Wednesday, 21 April 2010

Work started redeveloping Ramsgate Gasworks and a bit of local and gas history.

As you can see from the pictures at http://www.michaelsbookshop.com/410b/id10.htm the old gasometers are being removed, some decontamination work was done on the site about three years ago and then when work stopped I assumed we were in for years of another deserted building site in Ramsgate.

The Thanet District Council planning website is a very peculiar beast, one of the most bizarre aspects of which is that you can’t make links to individual planning applications on it, so if you want to look at the various plans for this site you will have to copy the application numbers and search the site. Be warned that some of the planning documents are large pdf files that older computers may not be able to handle.

Here are the application references, the first being the current one

F/TH/07/1200

L/TH/07/1240

OL/TH/01/0260

this link takes you to the planning website http://www.ukplanning.com/thanet

As far as I can see they look like reasonable plans and preserve the existing listed buildings on the site. A problem here in Thanet is that the council sometimes gives consent to planning applications that are not viable, so that work never starts on the site.

The Pleasurama development being a prime example, I telephoned the contractor yesterday and was told that work is on hold again, not sure what that means, so I phoned council planning officer and was told that as far as they knew everything was still on and that architects are preparing detailed construction drawings.

Since I was also told by the council that piling was to start imminently back in January I can only assume that something is not well, probably to do with the flood risk or the cliff safety.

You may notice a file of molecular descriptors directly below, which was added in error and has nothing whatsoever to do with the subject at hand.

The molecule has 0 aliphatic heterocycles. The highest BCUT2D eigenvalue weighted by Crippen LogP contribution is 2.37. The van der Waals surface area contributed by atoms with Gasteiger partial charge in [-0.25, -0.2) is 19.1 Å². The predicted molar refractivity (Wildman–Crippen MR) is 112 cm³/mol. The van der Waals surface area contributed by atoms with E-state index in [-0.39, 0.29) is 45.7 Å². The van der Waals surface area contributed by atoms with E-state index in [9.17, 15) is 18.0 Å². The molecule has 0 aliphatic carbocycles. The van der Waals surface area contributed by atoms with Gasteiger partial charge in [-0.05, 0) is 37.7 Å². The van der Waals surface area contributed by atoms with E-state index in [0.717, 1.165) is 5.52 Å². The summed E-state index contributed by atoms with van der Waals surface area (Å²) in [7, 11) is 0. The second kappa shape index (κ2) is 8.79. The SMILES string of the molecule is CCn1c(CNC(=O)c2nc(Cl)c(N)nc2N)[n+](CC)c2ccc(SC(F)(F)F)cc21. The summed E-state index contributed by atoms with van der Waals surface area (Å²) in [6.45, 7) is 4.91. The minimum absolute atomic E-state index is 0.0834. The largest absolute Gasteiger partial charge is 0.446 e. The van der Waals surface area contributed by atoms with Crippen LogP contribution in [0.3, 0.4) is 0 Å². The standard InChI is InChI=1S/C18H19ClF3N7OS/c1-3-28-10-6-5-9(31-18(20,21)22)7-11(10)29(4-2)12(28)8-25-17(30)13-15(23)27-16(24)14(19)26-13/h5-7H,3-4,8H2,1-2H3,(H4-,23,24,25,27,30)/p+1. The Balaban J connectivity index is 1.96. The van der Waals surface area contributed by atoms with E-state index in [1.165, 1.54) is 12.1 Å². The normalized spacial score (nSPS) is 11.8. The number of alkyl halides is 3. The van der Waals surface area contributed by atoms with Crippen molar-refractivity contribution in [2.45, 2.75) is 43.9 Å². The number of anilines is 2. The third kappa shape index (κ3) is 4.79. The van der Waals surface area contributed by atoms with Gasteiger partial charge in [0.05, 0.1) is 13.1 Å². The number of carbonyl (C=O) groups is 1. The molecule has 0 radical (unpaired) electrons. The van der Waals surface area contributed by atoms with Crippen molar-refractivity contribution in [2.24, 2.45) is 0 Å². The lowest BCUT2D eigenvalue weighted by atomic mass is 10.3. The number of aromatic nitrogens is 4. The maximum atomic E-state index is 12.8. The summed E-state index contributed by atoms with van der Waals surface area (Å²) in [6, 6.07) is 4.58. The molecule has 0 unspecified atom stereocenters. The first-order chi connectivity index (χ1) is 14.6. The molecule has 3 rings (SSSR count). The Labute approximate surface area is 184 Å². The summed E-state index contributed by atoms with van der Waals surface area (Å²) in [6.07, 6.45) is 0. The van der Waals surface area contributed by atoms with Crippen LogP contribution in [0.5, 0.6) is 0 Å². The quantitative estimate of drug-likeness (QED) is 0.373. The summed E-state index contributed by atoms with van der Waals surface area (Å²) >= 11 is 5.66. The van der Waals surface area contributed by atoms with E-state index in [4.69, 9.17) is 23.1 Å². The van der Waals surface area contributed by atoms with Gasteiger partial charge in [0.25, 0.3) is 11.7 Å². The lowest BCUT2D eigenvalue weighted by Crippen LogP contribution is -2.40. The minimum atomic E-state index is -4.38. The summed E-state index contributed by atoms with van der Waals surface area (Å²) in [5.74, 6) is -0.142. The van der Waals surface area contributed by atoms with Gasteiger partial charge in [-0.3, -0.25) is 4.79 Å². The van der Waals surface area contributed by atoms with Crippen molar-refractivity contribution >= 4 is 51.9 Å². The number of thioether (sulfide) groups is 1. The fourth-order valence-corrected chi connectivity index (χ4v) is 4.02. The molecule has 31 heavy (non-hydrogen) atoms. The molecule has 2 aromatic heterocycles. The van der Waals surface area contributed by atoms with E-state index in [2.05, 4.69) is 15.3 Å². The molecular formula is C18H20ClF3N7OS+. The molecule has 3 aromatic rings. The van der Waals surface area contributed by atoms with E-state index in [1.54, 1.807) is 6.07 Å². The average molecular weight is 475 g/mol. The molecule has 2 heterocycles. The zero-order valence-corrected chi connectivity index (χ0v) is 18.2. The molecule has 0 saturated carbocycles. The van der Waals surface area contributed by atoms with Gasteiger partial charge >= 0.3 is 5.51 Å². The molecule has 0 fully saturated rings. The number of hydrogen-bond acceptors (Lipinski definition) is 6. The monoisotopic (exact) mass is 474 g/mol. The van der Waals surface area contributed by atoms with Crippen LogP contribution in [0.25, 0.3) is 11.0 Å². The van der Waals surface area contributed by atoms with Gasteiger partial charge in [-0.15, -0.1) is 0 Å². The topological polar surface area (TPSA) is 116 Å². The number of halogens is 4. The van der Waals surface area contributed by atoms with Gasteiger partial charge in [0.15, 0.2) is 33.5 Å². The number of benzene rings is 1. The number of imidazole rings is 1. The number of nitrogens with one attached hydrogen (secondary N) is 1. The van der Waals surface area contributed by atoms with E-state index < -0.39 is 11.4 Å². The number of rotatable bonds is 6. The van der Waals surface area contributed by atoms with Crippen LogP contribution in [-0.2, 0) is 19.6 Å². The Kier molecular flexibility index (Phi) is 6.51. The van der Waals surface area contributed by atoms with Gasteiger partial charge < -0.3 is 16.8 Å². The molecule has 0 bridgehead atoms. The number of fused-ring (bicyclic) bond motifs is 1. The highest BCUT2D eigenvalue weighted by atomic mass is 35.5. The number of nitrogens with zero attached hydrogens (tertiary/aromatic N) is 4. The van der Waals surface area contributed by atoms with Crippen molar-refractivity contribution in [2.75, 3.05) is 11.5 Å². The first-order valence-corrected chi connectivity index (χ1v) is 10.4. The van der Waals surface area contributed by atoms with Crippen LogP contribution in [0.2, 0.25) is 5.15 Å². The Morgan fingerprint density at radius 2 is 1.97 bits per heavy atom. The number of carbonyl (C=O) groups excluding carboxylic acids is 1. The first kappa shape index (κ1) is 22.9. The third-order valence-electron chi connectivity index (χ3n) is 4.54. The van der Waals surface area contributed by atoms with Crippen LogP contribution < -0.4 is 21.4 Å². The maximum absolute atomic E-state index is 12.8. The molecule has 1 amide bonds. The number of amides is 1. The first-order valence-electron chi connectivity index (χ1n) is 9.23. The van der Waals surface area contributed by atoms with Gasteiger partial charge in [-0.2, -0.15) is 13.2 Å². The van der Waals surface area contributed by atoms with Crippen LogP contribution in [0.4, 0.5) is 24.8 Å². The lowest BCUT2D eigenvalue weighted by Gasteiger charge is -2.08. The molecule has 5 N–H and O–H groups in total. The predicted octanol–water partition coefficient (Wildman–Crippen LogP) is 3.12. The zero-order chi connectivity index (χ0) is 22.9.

The main problem for me with these very big developments in Ramsgate is the lack of public information and consultation, I have heard that the Cavendish Street/Police
Station development is outstanding or pending and that application no. OL/TH/09/0853 has been, withdrawn although this has not been indicated on the planning website.

It isn’t just that people want to know what is going on in their town so that they can object to everything but much more that both the developers and the council seem to have lost touch with the fact that ordinary people are genuinely interested in the way their town develops. In many cases if both the council and the developers engaged with local people, trying to take the with them on major projects then there would be benefits all round.

The picture of the gasworks in the early 1900s is from the book that I publish COCKBURN’S DIARY RAMSGATE LIFE IN THE FIRST WORLD WAR see http://www.michaelsbookshop.com/catalogue/id73.htm

Here are the entrys from the book about the about the bombing of the gas works;

“Thursday November 1st 1917

Last night they came! With a vengeance. Had just got into bed, about 10.45 p.m. on October 31st when the siren sounded and hearing the Dover guns busy, we got up and dressed. By the time we got down the stairs, the Gothas were here so we retreated to our “fortress” under the front door step, which we have had strengthened by sandbags on the steps and along the sidewall. The barrage by our own guns was again terrific and we could distinctly hear the Gothas overhead, the peculiar sound of their engines being unmistakable and quite different from the sound of our own planes. The enemy came in relays, between which we sat in the breakfast room, retreating to the cellar when the firing broke out again. Several times we heard bombs drop, one in particular with a tremendous concussion, which shook Oak Villa.

Soon after 2 a.m. as things were quieter we had a cup of tea and went to bed, but had no sooner got between the sheets than the firing broke out again as bad as ever. So we dressed again and this time waited until bugles and buzzer had sounded the “all clear”, which was not until 3.20 a.m.

Hear that the Gas Works is hit, also bombs in Boundary Road, near Sid Port’s [68 Boundary Road] and in South Eastern Road, opposite Aberdeen House [68 Ellington Road].

17 bombs dropped at Westgate-On-Sea, but all in open fields fortunately.

Friday November 2nd 1917

Just beginning to find out the extent of the damage yesterday morning. Aberdeen House windows and roof suffered, but the houses opposite in South Eastern Road caught it worse, being very badly damaged in front. The back of the Misses Grant’s house, Hainault, [72] Ellington Road, also badly smashed, and all the crockery etc. in kitchen smashed. They have migrated to Miss Snowden’s house in [13] West Cliff Road, as their own premises are now practically uninhabitable.